However, this is where it begins. The innocent square design disguises the inner-workings and maze-like configuration of the venue. With more entrances and exits than Medusa has arms, one wrong turn can land you in one of the darkest alleys, where the light of day has yet to grace.
Today, I braved the market and felt as uncomfortable as a Gazelle at a Lion’s party. After three mentally-preparing revolutions of the perimeter, I gave myself a pep-talk and headed in. Young men scrub heaped mountains of shoes donated from Europe and North America, transforming them into the new-looking relics they once were (an incredible display of recycling) while other stalls specialize in baby clothes, dish cloths, antique radios and sewing machines. After ten minutes wandering through the maze, I was stopped abruptly by the goods at the table in front of me.
I no longer pay with money, just a smile.
Hanging above me on two hangers were two Edmonton Oilers jerseys, one a Special Edition Breast-Cancer Pink Jersey. I fingered the mesh material and quickly put it to my nose without hesitation, searching… hoping… wishing for that reminder of home in the form of sweet, rank hockey sweat. Instead, it had the faint aroma of avocado. I searched for the appropriate merchant, and asked if I could take a picture.
“O ya,” she responded. In Kinyarwandan, this means a definite “No.” I appraised the old lady for a second with pleading eyes, dressed in a traditional, beautiful yellow and sky-blue African dress and headpiece.
“Okay,” I responded in plain English, “We finished last in the league, I understand. I’m embarrassed too. It was a terrible, terrible season. Next season, though, we will be better. Don't lose faith... So what do you say… Please, just one photo?”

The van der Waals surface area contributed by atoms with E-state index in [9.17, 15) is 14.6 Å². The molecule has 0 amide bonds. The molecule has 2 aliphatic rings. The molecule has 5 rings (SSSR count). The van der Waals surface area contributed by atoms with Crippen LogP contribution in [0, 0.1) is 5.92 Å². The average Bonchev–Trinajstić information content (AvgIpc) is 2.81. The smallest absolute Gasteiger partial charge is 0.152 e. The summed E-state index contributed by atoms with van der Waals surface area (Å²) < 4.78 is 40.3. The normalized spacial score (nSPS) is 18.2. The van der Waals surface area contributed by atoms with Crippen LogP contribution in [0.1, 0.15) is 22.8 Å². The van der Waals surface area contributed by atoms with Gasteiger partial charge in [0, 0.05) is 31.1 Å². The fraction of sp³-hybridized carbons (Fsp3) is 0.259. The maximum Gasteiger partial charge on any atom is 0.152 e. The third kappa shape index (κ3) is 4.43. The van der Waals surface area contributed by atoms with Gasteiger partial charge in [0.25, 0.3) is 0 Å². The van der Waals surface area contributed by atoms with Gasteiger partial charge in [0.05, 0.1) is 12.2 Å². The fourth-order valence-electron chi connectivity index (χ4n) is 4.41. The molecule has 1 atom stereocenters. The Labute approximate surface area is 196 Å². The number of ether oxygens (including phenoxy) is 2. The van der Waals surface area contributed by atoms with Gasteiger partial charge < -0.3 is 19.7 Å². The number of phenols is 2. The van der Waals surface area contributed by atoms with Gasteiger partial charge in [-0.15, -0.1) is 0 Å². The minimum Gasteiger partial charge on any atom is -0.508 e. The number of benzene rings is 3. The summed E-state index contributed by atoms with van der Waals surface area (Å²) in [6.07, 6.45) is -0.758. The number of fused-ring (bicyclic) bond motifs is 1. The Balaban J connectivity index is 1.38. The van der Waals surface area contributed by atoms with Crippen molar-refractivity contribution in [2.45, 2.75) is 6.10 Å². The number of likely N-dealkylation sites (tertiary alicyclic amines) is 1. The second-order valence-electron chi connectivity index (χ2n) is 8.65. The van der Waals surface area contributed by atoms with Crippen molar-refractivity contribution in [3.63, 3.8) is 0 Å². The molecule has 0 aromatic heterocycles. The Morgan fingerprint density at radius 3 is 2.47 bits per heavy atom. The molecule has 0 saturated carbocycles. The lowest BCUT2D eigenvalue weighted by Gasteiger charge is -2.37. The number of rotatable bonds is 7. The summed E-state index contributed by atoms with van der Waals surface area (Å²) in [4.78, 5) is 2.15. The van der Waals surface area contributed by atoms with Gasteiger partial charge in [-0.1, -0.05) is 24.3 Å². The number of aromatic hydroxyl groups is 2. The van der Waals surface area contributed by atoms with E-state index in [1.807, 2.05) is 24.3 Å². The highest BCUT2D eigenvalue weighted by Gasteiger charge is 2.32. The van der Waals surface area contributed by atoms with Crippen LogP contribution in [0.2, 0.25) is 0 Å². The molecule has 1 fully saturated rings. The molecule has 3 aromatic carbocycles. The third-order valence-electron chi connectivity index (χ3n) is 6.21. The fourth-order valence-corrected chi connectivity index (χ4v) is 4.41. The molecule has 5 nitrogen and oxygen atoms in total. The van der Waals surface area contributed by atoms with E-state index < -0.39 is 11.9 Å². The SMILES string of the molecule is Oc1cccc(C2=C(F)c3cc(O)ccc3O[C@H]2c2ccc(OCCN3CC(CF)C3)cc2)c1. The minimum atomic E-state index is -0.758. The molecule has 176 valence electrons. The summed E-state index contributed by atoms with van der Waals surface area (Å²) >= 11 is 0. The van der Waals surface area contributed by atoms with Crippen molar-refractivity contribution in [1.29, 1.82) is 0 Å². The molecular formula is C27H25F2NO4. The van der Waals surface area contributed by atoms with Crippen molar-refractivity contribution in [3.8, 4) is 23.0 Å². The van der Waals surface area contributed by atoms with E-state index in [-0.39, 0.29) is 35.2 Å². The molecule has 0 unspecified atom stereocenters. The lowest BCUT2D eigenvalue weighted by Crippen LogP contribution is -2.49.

“O ya,” she repeated, shaking her head at my indecipherable monologue. She must be a bandwagon fan.
To be fair, the women in the market have never tried to overcharge me. In fact, it seems like such an undercharge. Once, when I had forgotten a hundred francs at a table, mere pennies, the seller rose from her chair and followed me, tapping my shoulder and placing it delicately in my palm with an incredibly gentle motion. They run an honest business, at an honest price, regardless of where you come from. My respect for them is boundless; toiling day in and day out cramped into wooden stilt structures competing with dozens of others for their livelihood. I purchased an avocado, papaya, bushel of bananas and host of vegetables (tomatoes, onions, garlic, green peppers and green beans) for 1500 RWF ($2.60 CDN) and ambled away from the overpowering smell of the fruit section.
I wandered an alley-way of stalls, no longer reserved in my actions as I began bonding with the merchants, inspecting their wares and making friends. I wouldn’t be taken for a fool with the prices, but I wouldn’t low-ball them. In that, we created an environment of friendship and respect. I left the market, thirty minutes later, with a few new epic purchases, a result of a merchant and I digging through his treasure trove of goods, while laughing about the randomness and absurdity of some of the items (what do you mean that nail clipper has a flashlight?).
As I walked away, I realized that like most things that are worth their due, you have to make yourself vulnerable and submit to the Nyamirambo market before you can begin to understand it.
From April until September, I will be living, working, fumbling, and laughing in the bustling city of Kigali, Rwanda. My work will be at the Kigali Health Institute as a Nursing Professor and Clinical Instructor. East Africa is an exciting and strange new land to me undoubedtly filled with challenges, mistakes and adventure. This experience may just change everything. This is the journey.